Sizing and spacing type, like composing and performing music or applying paint to canvas, is largely concerned with intervals and differences. As the texture builds, precise relationships and very small discrepancies are easily perceived. Establishing the overall dimensions of the page is more a matter of limits and sums. In this realm, it is usually sufficient, and often it is better, if structural harmony is not so much enforced as implied. That is one of the reasons typographers tend to fall in love with books. The pages flex and turn; their proportions ebb and flow against the underlying form. But the harmony of that underlying form is no less important, and no less easy to perceive, than the harmony of the letterforms themselves.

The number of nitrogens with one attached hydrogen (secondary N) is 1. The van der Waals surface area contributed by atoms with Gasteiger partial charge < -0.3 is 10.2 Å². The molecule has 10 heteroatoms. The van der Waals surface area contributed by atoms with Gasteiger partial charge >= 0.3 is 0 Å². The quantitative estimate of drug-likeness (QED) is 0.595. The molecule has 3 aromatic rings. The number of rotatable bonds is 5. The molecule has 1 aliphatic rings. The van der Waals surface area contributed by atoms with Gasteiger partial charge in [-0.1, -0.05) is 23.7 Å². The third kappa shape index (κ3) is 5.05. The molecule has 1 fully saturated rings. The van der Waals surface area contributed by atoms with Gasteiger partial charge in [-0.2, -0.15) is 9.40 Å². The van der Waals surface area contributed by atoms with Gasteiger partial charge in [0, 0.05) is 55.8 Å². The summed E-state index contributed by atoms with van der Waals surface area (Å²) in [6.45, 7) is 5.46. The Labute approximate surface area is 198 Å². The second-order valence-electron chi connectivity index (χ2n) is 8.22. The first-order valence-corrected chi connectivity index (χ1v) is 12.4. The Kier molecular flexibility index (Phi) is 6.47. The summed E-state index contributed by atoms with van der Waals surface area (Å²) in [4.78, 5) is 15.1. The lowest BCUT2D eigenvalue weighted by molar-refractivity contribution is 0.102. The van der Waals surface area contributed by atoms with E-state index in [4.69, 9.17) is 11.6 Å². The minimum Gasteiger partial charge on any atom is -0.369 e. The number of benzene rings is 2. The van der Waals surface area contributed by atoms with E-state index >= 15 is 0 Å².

This page is a piece of paper. It is also a visible and tangible proportion, silently sounding the thoroughbass of the book. On it lies the textblock, which must answer to the page, The two together – page and textblock – produce an antiphonal geometry. That geometry alone can bond the reader to the book. Or conversely, it can put the reader to sleep, or put the reader’s nerves on edge, or drive the reader away. (p. 145) source